AI-driven voice cloning can make things far too easy for scammers – I know because I’ve tested it so that you don’t have to learn about the risks the hard way.
22 Nov 2023
6 min. read
The recent theft of my voice brought me to a new fork in the road in terms of how AI already has the potential of causing social disruption. I was so taken aback by the quality of the cloned voice (and in that extremely clever, yet comedic, style by one of my colleagues) that I decided to use the same software for “nefarious” purposes and see how far I could go in order to steal from a small business – with permission, of course! Spoiler alert: it was surprisingly easy to carry out and took hardly any time at all.
Indeed, since the concept of AI became more mainstream in fictional films such as Blade Runner and The Terminator, people have questioned the relentless possibilities of what the technology could go on to produce. However, only now with powerful databases, increasing computer power, and media attention have we seen AI hit a global audience in ways that are both terrifying and exciting in equal measure. With technology such as AI prowling among us, we are extremely likely to see creative and rather sophisticated attacks take place with damaging results.
Voice cloning escapade
My previous roles in the police force instilled in me the mindset to attempt to think like a criminal. This approach has some very tangible and yet underappreciated benefits: the more one thinks and even acts like a criminal (without actually becoming one), the better protected one can be. This is absolutely vital in keeping up to date with the latest threats as well as foreseeing the trends to come.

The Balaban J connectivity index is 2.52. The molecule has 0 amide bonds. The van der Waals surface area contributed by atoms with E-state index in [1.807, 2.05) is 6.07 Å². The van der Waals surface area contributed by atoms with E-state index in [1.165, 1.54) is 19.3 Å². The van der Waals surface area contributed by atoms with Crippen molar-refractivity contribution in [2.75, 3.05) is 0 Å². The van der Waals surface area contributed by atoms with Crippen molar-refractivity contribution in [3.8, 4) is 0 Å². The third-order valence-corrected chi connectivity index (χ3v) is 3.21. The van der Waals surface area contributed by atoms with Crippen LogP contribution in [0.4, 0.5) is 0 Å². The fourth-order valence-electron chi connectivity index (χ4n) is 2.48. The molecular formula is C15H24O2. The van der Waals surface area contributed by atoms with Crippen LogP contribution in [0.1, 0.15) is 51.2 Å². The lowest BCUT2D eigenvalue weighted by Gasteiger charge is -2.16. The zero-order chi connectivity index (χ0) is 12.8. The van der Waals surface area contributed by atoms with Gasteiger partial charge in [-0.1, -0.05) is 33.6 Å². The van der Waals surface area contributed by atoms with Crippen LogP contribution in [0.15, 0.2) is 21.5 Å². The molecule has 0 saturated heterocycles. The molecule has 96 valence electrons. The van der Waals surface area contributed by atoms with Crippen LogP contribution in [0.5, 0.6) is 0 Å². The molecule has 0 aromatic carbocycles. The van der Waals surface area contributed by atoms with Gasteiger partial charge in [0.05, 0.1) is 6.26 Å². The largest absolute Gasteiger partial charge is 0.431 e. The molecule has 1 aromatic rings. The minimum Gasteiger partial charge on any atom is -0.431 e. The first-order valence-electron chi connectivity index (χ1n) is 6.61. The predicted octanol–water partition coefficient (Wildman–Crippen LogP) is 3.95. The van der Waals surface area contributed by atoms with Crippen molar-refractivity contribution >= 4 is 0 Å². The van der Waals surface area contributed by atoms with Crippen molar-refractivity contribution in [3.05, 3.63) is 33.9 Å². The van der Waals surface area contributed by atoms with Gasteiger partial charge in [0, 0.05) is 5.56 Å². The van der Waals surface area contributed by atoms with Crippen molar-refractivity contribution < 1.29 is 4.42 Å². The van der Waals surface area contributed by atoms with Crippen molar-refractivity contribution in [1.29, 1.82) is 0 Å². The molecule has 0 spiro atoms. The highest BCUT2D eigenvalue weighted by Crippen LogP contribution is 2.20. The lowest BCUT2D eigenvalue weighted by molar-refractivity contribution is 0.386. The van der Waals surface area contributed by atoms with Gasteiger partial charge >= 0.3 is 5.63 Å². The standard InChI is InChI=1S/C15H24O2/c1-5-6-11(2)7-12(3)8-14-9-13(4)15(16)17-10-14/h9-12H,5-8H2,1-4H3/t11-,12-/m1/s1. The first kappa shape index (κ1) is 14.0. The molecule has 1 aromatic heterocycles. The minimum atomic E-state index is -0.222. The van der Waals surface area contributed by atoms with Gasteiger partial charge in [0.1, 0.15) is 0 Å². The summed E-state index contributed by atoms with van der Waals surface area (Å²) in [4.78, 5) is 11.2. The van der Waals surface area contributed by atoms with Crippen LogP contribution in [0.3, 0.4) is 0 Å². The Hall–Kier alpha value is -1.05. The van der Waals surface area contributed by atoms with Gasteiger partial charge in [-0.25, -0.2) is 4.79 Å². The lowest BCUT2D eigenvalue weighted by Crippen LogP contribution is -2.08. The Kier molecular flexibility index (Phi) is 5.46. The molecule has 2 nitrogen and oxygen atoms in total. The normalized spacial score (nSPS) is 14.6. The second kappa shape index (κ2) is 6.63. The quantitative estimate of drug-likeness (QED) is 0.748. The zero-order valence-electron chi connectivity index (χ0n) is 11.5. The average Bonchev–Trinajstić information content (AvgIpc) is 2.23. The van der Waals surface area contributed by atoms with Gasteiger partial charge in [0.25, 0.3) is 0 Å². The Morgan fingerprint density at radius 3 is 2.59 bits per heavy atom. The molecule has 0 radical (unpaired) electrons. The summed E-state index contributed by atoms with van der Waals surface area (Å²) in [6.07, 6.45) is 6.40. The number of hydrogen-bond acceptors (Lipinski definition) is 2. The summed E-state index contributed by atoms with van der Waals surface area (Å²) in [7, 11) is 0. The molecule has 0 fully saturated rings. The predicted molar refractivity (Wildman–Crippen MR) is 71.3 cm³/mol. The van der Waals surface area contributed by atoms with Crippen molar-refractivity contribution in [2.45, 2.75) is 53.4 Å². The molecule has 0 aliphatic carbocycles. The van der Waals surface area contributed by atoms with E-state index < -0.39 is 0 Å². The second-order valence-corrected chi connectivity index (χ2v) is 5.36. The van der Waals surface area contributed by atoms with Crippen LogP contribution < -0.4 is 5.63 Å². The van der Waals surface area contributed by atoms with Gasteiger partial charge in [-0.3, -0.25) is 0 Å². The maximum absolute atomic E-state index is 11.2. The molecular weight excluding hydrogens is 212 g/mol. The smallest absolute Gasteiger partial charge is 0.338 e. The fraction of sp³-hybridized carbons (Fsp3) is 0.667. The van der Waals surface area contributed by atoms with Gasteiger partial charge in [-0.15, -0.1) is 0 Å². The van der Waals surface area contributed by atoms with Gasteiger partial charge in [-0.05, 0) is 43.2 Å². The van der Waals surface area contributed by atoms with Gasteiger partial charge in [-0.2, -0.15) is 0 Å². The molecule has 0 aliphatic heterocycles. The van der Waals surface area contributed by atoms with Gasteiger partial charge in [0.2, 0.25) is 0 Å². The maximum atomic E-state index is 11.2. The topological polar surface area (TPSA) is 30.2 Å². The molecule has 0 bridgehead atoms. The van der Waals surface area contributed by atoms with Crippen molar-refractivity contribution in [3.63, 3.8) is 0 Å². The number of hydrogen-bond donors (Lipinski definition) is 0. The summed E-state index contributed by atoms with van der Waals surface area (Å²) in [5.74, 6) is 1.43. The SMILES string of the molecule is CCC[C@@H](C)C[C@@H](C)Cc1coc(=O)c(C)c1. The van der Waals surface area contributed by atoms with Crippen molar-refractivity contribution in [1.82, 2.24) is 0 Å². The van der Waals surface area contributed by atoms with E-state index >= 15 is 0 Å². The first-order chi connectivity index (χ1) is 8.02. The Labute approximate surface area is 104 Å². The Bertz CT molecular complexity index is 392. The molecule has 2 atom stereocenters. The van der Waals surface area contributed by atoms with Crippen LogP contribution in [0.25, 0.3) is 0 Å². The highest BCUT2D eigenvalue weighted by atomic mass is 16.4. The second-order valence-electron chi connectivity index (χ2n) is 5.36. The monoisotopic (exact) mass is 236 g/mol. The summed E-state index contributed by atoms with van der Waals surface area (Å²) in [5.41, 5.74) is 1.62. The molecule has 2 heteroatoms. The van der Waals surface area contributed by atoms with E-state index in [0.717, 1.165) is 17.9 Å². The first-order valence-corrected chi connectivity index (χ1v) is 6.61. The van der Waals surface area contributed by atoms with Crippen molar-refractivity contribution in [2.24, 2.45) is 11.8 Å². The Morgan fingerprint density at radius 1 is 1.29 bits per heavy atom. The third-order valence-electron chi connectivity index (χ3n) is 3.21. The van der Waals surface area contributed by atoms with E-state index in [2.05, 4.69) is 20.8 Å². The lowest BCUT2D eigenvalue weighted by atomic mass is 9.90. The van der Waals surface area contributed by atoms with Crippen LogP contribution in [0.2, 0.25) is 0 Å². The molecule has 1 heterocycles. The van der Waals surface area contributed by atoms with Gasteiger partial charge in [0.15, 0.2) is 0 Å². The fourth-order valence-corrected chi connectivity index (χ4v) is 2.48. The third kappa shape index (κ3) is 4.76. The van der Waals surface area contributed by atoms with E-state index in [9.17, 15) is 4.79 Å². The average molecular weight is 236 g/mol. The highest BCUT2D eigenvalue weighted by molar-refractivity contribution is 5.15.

So, to test some of AI’s current abilities, I have once again had to take on the mindset of a digital criminal and ethically attack a business!
I recently asked a contact of mine – let’s call him Harry – if I could clone his voice and use it to attack his company. Harry agreed and allowed me to start the experiment by creating a clone of his voice using readily available software. Luckily for me, getting hold of Harry’s voice was relatively simple – he often records short videos promoting his business on his YouTube channel, so I was able to stitch together a few of these videos in order to make a good audio test bed. Within a few minutes, I had generated a clone of Harry’s voice, which sounded just like him to me, and I was then able to write anything and have it played back in his voice.
To up the ante, I also decided to add authenticity to the attack by stealing Harry’s WhatsApp account with the help of a SIM swap attack – again, with permission. I then sent a voice message from his WhatsApp account to the financial director of his company – let’s call her Sally – requesting a £250 payment to a “new contractor”. At the time of the attack, I knew he was on a nearby island having a business lunch, which gave me the perfect story and opportunity to strike.
The voice message included where he was and that he needed the “floor plan guy” paid, and said that he would send the bank details separately straight after. This added the verification from the sound of his voice on top of the voice message being added to Sally’s WhatsApp thread, which was enough to convince her that the request was genuine. Within 16 minutes of the initial message I had £250 sent to my personal account.
I must admit I was shocked at how simple it was and how quickly I was able to dupe Sally into being confident that Harry’s cloned voice was real.
This level of manipulation worked because of a compelling number of connected factors:
the CEO’s phone number verified him,